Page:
AIDS is a terrible way to die. So are any number of other debilitating illnesses. But many of us believe that honest discussion of prognosis, possible treatments and options are not just empowering, but sane. There is a lot of insanity loose in the land.

A study to be published in the August 15 issue of the American Journal of Respiratory and Critical Care Medicine suggests that many surrogate decision-makers actually don’t want doctors to tell them about options and potential outcomes. I say, OK, fine; don’t ask.

But for someone critically ill who wants to know, why shouldn’t physicians be allowed to tell the truth? How likely am I to regain any quality of life? While my bad cells are being destroyed, what other destruction will happen? What if I choose no treatment at all?

Throughout decades of volunteer work with hospice, AIDS and most recently Compassion and Choices (counsel and support for terminally ill, mentally competent adults) 99% of the critically ill adults I have encountered have gained both power and peace from knowing their choices. They could tell you: it is not about death, it’s about living. Dying is going to happen. Living well takes effort.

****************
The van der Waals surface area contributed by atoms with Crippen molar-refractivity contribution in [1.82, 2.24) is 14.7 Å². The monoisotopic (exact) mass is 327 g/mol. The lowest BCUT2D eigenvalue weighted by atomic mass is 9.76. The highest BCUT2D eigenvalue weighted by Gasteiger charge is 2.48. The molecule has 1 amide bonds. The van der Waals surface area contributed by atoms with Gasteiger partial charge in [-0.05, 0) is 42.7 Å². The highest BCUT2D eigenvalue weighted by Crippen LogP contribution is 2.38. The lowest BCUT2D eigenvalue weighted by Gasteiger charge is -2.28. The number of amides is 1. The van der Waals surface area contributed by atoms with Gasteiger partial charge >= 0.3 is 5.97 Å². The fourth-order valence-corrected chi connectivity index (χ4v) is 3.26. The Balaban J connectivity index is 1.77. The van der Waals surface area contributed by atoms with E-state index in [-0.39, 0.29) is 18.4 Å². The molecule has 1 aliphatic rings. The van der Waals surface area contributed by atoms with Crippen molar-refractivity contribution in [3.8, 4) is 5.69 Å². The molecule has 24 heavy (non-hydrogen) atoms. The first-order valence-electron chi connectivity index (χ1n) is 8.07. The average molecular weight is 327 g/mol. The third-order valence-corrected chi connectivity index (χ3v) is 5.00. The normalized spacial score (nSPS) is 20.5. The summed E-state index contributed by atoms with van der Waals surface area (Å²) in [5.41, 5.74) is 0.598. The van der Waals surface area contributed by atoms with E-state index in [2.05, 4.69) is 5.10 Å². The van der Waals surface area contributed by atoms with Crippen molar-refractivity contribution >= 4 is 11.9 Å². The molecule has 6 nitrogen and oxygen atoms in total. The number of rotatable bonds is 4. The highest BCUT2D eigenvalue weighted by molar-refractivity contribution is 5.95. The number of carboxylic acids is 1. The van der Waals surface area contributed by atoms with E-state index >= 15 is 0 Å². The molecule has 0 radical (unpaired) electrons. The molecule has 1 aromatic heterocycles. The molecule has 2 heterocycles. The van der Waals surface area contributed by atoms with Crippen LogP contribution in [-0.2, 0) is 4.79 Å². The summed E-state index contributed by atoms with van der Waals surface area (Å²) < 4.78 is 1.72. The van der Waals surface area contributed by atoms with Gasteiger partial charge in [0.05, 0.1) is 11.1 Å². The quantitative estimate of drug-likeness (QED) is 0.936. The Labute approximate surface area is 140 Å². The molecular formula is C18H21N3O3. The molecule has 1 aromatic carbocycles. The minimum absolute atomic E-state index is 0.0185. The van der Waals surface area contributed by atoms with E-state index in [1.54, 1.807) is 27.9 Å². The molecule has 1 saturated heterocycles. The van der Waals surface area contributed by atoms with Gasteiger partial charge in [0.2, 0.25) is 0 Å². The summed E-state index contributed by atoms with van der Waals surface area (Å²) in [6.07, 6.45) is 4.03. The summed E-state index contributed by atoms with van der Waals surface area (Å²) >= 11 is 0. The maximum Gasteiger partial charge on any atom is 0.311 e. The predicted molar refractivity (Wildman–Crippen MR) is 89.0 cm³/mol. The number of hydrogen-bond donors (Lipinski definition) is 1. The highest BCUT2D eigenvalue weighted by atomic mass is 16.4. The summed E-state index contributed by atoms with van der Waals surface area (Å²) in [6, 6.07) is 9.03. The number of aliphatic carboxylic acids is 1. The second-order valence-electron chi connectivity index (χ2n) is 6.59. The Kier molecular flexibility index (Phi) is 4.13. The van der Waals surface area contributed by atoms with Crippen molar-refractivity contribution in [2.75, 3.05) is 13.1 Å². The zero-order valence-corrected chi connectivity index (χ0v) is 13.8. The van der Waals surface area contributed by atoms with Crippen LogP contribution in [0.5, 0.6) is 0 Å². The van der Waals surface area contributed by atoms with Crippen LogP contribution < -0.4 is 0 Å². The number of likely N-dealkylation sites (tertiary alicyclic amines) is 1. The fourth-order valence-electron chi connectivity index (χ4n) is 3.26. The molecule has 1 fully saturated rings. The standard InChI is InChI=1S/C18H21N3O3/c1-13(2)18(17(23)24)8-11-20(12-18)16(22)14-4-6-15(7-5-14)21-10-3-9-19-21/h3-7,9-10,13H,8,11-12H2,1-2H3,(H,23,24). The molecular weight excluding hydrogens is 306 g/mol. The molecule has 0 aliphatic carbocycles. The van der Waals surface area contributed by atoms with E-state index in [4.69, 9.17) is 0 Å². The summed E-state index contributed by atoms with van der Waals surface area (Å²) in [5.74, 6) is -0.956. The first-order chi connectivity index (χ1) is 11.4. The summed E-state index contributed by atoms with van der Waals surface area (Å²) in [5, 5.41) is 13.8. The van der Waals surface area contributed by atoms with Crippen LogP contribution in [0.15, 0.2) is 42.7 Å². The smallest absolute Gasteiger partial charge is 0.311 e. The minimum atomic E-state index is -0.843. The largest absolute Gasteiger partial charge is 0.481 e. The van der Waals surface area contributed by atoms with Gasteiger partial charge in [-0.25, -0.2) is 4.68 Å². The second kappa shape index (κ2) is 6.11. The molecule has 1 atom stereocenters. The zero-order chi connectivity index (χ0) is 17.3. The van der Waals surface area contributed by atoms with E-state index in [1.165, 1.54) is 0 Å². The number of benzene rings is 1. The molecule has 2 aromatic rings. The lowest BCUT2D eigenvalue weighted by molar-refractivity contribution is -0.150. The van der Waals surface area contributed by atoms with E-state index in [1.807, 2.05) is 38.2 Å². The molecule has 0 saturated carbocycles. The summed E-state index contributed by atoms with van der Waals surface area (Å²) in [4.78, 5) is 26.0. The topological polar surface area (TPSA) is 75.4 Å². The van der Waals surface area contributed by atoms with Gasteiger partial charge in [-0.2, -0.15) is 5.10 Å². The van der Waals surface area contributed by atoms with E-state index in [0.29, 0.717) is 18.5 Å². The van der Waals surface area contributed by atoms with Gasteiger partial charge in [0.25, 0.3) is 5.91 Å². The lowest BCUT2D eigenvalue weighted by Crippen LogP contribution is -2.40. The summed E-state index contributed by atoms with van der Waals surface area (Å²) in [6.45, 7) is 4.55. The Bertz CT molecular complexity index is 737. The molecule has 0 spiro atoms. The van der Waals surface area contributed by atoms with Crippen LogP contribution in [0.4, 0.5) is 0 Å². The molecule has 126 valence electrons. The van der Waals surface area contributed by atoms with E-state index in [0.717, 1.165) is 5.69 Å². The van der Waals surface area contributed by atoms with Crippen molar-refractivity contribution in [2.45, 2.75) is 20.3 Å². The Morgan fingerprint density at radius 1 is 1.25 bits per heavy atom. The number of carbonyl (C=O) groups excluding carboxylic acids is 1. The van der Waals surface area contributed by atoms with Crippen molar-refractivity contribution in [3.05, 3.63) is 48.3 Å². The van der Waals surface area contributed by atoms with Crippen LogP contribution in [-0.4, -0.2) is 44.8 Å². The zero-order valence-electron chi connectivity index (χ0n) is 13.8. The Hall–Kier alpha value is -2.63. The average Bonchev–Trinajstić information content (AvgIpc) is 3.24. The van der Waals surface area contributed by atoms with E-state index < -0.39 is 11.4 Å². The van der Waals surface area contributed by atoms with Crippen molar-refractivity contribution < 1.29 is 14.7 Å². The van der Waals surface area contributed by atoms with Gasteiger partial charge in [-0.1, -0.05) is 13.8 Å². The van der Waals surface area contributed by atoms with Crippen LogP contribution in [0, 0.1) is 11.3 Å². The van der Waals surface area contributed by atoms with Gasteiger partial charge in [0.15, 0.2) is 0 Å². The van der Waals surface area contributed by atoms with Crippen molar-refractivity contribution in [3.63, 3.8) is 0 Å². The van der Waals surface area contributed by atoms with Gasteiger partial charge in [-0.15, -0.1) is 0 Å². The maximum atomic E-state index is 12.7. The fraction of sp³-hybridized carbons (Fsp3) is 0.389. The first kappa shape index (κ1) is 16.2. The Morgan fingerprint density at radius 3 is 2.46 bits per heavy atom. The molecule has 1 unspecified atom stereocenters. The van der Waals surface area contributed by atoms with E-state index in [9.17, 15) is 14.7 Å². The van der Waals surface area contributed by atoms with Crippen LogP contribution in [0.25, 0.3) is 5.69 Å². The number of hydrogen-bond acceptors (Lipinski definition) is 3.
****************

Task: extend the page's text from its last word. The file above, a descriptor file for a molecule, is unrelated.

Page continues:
In the 1990s almost everyone I knew who had AIDS also had a stash of drugs that could bring his life to a swift end. Very few of them used those drugs. Check the Oregon statistics: far more people request life-ending drugs than ever actually use them.

It’s about safety valves. It’s about  personal choice. It’s about control of one’s own life. It’s about living well.

For anyone to oppose the piece of our complicated health reform that provides coverage for critically ill (and other) individuals to gain understanding of their conditions is irrational and unreasonable. If those opponents choose to keep their heads in the sand that’s fine with me; but why deny the rest of us the right to reason?

Michael died that night, without opening the medicine chest. He could have told you he’d had enough. He would have told you that knowing the means to end his suffering was available had given him great strength and a degree of peace for over a year. He would have told you that straight talk from his physician (who also died of AIDS a few years later) empowered and emboldened him in a remarkable battle for life.

It was never about dying; it was about living well.